Advertising [Newspaper Article] — Huon Times — 14 May 1910
Huxtable's Restaurant, 45 ELIZABETH ST., HOBART. Dinner from la^m. till 2 p.n\, DO you dine in the, City regularly or at times'? ' ' ? ^ - If so drop in and test Special Business 'Lunch. '.-.'? ..-'.. -:' Fried Fish and Grills from 7.30 a.m. till 11.30 p.m. ??'?-:- '?' '?'??' MRS A. HUXTABLE, Proprietress, Printed and published by. the proprietors, The Huon Newspaper Co. Ltd., at their office, Franklin, Tasmania^ . .^ .
A CURIOUS MONEY-BOX. [Newspaper Article] — Huon Times — 14 May 1910
. - A CURIOUS MONEY-BOX. A Paris mendicant died in hospital, and when his will was read, it turned out that he was a man of wealth. He. had a curious idea for a safe for his money. His will, which left all his means to his sister, stated: 'In my wooden leg will be found 8000 francs' (£320h The remains were exhumed, and, sure enough, the money was found there in pieces of gold. An accom panying paper stated that the state of -' his leg always warned him when his \ means were running out. If he had to drag his leg he could take the world easy, for its weight showed that his -_? treasure chest was well filled; if he - found the foot light he had to seek alms with more energy. And he felt he was ? -? always safe from robbers'. If Moliere had thought of this hiding-place for his miser's treasure his audiences would condemn him for a violation of truth. But then the play would never have been written, for Chante and his valet would never think of amputating '?' Harpagon's leg to find his ...
"BLOOD WANTED." [Newspaper Article] — Huon Times — 14 May 1910
- 'BLOOD WANTED.' . ' . A curious advertisement appeared recently in the American papers. Jt _- was headed 'Blood Wanted,' and. ask ed for strong, healthy persons who were willing to part with a half-pint of their blood. The explanation is now given. A rich American and his fam ily did their utmost by care and atten tion and change to save the life of an adored young dauohter, who was dy ing of anaemia. Her brother, Arthur Keyser, allowed the doctors to trans fuse a half-pint of his blood into the veins of his sister, and recently he offered to permit a repetition of the operation. The doctors, however, did not wish to risk the life of the brother in order to save the sister's. Hence the lugubrious advertisements. Of sev eral applicants, a dozen robust per sons — nine men and three -women— have been chosen who are willing to part with half-pints of their blood for. money; and the doctors have high .-:. hopes of being able to save the life of the young girl. . ' ' ?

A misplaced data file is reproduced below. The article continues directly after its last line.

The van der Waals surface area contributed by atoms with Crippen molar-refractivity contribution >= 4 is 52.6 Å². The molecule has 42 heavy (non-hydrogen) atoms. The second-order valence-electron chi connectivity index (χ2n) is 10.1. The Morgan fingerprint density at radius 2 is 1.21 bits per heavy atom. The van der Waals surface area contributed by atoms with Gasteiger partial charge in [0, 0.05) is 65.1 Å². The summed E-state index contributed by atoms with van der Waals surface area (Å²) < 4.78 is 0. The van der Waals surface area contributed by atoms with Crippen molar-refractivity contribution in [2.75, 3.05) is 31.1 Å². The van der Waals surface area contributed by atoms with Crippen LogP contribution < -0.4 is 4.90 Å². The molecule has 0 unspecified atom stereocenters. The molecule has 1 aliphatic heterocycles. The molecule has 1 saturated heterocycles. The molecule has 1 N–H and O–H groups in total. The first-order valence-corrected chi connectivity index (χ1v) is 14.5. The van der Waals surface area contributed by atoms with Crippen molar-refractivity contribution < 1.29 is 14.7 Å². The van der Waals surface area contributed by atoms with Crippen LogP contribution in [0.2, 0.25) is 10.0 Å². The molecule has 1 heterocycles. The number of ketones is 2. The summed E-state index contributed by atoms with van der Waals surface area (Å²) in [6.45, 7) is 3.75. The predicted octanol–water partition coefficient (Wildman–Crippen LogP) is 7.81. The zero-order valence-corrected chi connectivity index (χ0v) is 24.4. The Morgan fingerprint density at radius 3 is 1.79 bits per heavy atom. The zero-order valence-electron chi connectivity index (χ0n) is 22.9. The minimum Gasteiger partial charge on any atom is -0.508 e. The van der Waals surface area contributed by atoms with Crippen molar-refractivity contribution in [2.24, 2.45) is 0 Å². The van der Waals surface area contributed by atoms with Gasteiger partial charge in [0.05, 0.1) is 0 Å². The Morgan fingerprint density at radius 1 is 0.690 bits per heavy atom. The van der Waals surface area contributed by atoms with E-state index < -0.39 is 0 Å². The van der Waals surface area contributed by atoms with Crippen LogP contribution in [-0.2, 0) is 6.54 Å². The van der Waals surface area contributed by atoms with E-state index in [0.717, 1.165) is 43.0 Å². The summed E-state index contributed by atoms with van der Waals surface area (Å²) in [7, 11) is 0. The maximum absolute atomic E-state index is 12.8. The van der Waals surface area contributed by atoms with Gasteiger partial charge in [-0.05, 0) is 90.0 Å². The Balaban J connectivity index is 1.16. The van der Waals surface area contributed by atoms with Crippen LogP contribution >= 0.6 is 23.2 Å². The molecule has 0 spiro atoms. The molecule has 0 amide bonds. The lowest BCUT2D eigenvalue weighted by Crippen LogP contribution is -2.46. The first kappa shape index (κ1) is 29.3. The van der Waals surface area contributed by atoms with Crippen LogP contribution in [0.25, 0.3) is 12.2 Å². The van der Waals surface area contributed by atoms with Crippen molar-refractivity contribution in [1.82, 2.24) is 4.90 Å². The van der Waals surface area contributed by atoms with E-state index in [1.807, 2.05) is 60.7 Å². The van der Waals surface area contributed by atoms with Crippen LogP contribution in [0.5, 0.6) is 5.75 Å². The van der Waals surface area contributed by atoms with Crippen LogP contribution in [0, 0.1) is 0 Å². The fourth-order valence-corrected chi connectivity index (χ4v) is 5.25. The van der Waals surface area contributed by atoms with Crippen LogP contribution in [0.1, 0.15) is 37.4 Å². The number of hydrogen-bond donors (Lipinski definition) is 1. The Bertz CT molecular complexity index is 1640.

ENGLAND'S SUPPLY OF HORSES. [Newspaper Article] — Huon Times — 14 May 1910
ENGLAND'S SUPPLY OF HORSES. The question of England's supply of horses for war purposes is naturally ? .- given prominence at this time- of scares or attempted scares (writes the Dublin 'Freeman'). There is how ever, one justification for this discus sion. In the South African War, 400,000 horses were used up, and the War Office, having no reserve of their own, purchased horses from, abroad at a very high price, considering the. character of the goods. It is pointed out that the only encouragement Eng land gives for breeding purposes is £5000 a year, and when her agents try to buy remounts in the open mar ket, they are easily outbid by the re presentatives of other Powers. France spends £300,000 a year in the encouragement of horse-breeding; Germany and Austria £200,000 each. It is admitted that a scheme of na tional horse-breeding would entail en ormous expense. Pending that, the Government have no other resort than the supplies in private hands. But more generous treatment of owne...
THE LETTER GAME. [Newspaper Article] — Huon Times — 14 May 1910
THE LETTER GAME. ~~;- Boys and girls, as well as those of larger growth, will greatly enjoy hav-; d-\ ' ing their wits sharpened at a 'letter- ?' party,' and for this the following set- : of questions to be answered by one and two letters is merely a suggestion: .-... Name a beverage .. . .- . . .. .. T Name a common bird ? J Name one of the human organs . . I ? . -. ' ' ? 'What is jealousy? ? ' N V. What is it to surpass others? .. XL Name a summer dress goods . . P K . Name the condition of winter pave ment ? .... . . IC Name too much of something .. X S Name a sailor's response . . . . II.. Name a creeping plant ? .. I V .-.''? Name a kind of pepper ? K N Name a void ? ;. M T Name a composition ? S A
THINGS TO REMEMBER. [Newspaper Article] — Huon Times — 14 May 1910
THINGS T« REMEMBER. Every man desires to live long, but no man would be old. Good manners are made up of petty sacrifices.— Emerson. Industry is the right hand of fortune and frugality her left. '? ? . Great works are performed not by strength, but by perseverance. ? Experience keeps a dear school, but fools will learn in no other. ? . - Every violation of the truth is a'.stab at the health of human society.— Emer- son. ? Human nature is so constituted that all see arid judge better the affairs of other men than their own. Many an anticipated trouble looks like a mountain in size, but after it Has passed it looks more like a pin-heafa. The thing to be is yourself. That is the only sort of consistency which is a jewel, and that' isn't the sort com monly meant when the word is used. A man may be- clever, brilliant, In ventive, work like a slave at his busi ness, and. yet lose everything for the want of a certain practicality in his nature. There is no teacher like necessity; it has be...